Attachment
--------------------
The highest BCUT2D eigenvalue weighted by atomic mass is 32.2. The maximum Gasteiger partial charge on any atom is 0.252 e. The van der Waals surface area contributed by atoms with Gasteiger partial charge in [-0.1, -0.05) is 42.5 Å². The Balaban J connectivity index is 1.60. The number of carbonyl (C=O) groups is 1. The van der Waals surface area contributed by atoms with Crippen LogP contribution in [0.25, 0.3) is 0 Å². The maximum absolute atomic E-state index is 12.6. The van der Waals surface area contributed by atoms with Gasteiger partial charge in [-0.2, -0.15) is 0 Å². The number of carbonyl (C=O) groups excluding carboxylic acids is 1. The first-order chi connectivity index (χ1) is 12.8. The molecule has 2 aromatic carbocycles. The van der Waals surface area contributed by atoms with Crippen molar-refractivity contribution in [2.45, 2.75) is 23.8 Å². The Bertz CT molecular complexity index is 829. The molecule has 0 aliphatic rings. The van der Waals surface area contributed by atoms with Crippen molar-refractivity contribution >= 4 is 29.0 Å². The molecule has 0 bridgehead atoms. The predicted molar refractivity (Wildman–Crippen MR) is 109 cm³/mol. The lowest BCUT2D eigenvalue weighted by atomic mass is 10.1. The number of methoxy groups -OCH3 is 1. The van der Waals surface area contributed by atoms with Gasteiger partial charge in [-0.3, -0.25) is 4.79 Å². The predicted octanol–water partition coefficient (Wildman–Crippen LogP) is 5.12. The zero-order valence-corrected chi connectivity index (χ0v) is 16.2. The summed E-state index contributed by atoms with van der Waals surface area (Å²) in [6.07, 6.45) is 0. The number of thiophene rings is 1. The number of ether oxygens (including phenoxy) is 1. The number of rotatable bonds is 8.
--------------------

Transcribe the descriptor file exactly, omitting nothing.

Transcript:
The highest BCUT2D eigenvalue weighted by atomic mass is 32.2. The maximum Gasteiger partial charge on any atom is 0.252 e. The van der Waals surface area contributed by atoms with Gasteiger partial charge in [-0.1, -0.05) is 42.5 Å². The Balaban J connectivity index is 1.60. The number of carbonyl (C=O) groups is 1. The van der Waals surface area contributed by atoms with Crippen LogP contribution in [0.25, 0.3) is 0 Å². The maximum absolute atomic E-state index is 12.6. The van der Waals surface area contributed by atoms with Gasteiger partial charge in [-0.2, -0.15) is 0 Å². The number of carbonyl (C=O) groups excluding carboxylic acids is 1. The first-order chi connectivity index (χ1) is 12.8. The molecule has 2 aromatic carbocycles. The van der Waals surface area contributed by atoms with Crippen molar-refractivity contribution in [2.45, 2.75) is 23.8 Å². The Bertz CT molecular complexity index is 829. The molecule has 0 aliphatic rings. The van der Waals surface area contributed by atoms with Crippen molar-refractivity contribution >= 4 is 29.0 Å². The molecule has 0 bridgehead atoms. The predicted molar refractivity (Wildman–Crippen MR) is 109 cm³/mol. The lowest BCUT2D eigenvalue weighted by atomic mass is 10.1. The number of methoxy groups -OCH3 is 1. The van der Waals surface area contributed by atoms with Gasteiger partial charge in [-0.3, -0.25) is 4.79 Å². The predicted octanol–water partition coefficient (Wildman–Crippen LogP) is 5.12. The zero-order valence-corrected chi connectivity index (χ0v) is 16.2. The summed E-state index contributed by atoms with van der Waals surface area (Å²) in [6.07, 6.45) is 0. The number of thiophene rings is 1. The number of ether oxygens (including phenoxy) is 1. The number of rotatable bonds is 8.